This is the understanding of Soul that resonates most clearly with me, and is the definition that I use throughout this blogpiece.
Note that Soul is; ecologically embedded, unique and personal, characterises identity, and fits with and alongside other ‘souls.’ Furthermore, soul is not synonymous with spirit. Spirit could be thought of as an all-encompassing, infinite, net, which transcends all. Soul then, could be thought of as the individual, unique, nodes of that net where the warp and weft of the net intersect. The net cannot exist without the nodes, and the nodes exist because they are part of the net. In this depiction, spirit is transcendent, soul is inscendent.2
When understood this way, it is possible to recognise how, and why, solitude is a powerful means by which our soul can be healed and nourished.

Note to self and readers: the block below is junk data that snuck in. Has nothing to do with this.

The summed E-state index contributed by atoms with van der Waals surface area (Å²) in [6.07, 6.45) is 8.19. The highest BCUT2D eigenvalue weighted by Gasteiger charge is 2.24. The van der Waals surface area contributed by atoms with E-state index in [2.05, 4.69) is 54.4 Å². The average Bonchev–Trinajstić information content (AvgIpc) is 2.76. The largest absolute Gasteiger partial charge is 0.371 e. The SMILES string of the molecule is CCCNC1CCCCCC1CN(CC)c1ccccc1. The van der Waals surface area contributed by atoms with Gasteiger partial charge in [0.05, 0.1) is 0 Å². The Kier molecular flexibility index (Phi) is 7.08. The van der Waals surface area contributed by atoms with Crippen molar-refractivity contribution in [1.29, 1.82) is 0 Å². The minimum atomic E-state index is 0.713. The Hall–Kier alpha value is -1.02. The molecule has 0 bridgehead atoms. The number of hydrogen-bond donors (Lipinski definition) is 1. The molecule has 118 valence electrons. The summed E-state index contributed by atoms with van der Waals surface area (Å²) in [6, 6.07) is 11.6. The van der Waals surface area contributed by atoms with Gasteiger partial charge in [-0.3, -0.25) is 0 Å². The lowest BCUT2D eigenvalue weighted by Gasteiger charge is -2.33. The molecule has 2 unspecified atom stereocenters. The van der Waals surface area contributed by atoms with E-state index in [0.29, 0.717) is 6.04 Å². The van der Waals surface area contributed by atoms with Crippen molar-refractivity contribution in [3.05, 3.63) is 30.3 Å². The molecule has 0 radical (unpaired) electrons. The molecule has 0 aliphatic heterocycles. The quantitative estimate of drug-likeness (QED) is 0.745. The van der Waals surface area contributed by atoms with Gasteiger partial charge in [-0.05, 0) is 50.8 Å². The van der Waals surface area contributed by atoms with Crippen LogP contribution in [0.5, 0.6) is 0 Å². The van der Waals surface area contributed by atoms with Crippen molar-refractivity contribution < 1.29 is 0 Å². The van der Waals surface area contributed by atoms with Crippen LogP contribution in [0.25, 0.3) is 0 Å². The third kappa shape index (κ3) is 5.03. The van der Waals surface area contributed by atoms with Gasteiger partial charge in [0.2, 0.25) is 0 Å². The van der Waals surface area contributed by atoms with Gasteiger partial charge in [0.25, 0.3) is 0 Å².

In solitude one is not distracted and is fully present, fully aware of themselves and their unique place in the world. Sitting quietly (in a room or elsewhere) one is able to fully and deeply reflect.
Miriam-Rose Ungunmerr is a Ngangikurungkurr woman from northern Australia. She has written an exquisite explanation of the process of sitting quietly in solitude and contemplation. In her language this is dadirri which she describes as,
‘…inner, deep listening and quiet, still awareness. Dadirri recognises the deep spring that is inside us. We call on it and it calls to us… It is something like what you call "contemplation". When I experience dadirri, I am made whole again. I can sit on the riverbank or walk through the trees; even if someone close to me has passed away, I can find my peace in this silent awareness. There is no need of words. A big part of dadirri is listening. Through the years, we have listened to our stories. They are told and sung, over and over, as the seasons go by. Today we still gather around the campfires and together we hear the sacred stories.’3
Here, we notice too that Miriam-Rose locates dadirri and solitude within a world deeply connected with ancestral roots.
This is what solitude has to offer us. A deep connection with ourselves (our soul), with the present ecological world, and with a temporal identity.